- Executives of Santee Cooper and SCANA Corp. painted a dim picture for South Carolina lawmakers this week, as they explained why restarting construction at the abandoned VC Summer nuclear project is a long shot.
- According to Charlotte Business Journal, Santee Cooper CEO Lonnie Carter told the South Carolina Senate's V.C. Summer Nuclear Project Review Committee that when interest is included, costs to complete the project could reach $25 billion.
- Last month, Santee Cooper and SCANA Corp. announced they would abandon efforts to build two new nuclear reactors, with the project billions over-budget and years behind schedule.
If you are a close observer of the VC Summer boondoggle, than reports in both the Post & Courier and Charlotte Business Journal are worth your time. Both carry in-depth coverage of this week's hearing, the first time lawmakers have questioned utility heads about the project's demise. But among the more significant revelations: $4 billion in debt could be foisted onto South Carolina taxpayers, and there was never a comprehensive construction schedule for the project.
Santee Cooper is considering a sale of its 45% share in the project — but executives say it's unlikely a buyer would take the debt attached, meaning it would be left to ratepayers.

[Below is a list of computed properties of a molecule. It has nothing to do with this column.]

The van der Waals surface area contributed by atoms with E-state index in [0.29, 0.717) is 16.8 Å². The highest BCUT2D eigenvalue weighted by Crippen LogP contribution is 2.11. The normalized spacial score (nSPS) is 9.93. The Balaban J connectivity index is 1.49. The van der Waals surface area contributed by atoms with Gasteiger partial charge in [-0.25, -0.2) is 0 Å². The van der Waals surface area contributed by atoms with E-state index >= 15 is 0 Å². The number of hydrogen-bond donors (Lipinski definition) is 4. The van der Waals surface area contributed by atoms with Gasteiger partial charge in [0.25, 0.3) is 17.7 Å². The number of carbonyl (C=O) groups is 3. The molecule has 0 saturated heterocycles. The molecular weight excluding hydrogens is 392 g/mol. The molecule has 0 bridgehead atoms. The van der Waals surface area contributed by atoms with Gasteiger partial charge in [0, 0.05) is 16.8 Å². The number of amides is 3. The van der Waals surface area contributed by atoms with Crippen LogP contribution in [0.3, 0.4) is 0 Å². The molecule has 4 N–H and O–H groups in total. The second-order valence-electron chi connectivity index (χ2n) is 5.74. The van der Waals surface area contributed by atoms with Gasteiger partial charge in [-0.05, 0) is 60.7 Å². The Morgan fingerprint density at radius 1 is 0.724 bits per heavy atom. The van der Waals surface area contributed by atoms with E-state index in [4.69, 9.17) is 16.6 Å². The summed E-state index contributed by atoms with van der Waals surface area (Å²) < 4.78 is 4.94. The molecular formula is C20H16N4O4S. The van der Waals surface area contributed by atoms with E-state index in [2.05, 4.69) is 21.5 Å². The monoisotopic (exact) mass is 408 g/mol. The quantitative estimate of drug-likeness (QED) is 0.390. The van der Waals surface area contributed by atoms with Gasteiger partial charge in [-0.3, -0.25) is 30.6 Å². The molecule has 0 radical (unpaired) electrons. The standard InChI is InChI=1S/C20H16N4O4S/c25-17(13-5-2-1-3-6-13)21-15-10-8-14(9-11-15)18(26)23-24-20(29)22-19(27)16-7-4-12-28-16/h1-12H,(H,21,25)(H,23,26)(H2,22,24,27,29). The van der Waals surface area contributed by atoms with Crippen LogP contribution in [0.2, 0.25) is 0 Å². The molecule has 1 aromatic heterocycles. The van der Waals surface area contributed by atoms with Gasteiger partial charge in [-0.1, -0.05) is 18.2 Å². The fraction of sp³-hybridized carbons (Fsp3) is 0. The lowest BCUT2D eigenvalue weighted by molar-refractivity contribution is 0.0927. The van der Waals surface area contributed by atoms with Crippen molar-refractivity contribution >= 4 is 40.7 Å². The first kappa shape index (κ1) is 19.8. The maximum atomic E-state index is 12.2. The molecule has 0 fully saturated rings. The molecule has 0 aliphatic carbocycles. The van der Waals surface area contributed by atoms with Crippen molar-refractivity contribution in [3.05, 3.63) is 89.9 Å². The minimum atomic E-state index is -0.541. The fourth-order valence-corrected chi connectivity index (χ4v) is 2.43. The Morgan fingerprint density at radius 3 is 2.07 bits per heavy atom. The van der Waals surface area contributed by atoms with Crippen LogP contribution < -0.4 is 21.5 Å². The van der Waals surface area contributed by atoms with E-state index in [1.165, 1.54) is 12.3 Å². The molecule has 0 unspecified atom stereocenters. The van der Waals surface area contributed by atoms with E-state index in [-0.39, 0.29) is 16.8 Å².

The commission heard testimony from Santee Cooper CEO Lonnie Carter and SCANA CFO Jimmy Addison. SCANA CEO Kevin Marsh was rushed to the hospital with kidney stones before he could speak with lawmakers.
Santee Cooper owns 45% of the project, and SCANA owns 55%. Both utilities put blame for the project's demise on Westinghouse, the now-bankrupt lead contractor.
Originally proposed in 2007, the two-reactor expansion of the Summer plant was supposed to be complete by 2018. But construction crews ran into problems with Westinghouse Electric's AP1000 reactor design, causing delays and cost overruns that led the nuclear developer to file for bankruptcy in March.
After taking over construction from Westinghouse, the utilities now say they would likely be unable to finish construction before the end of 2021 when a critical federal tax credit for nuclear energy is set to expire.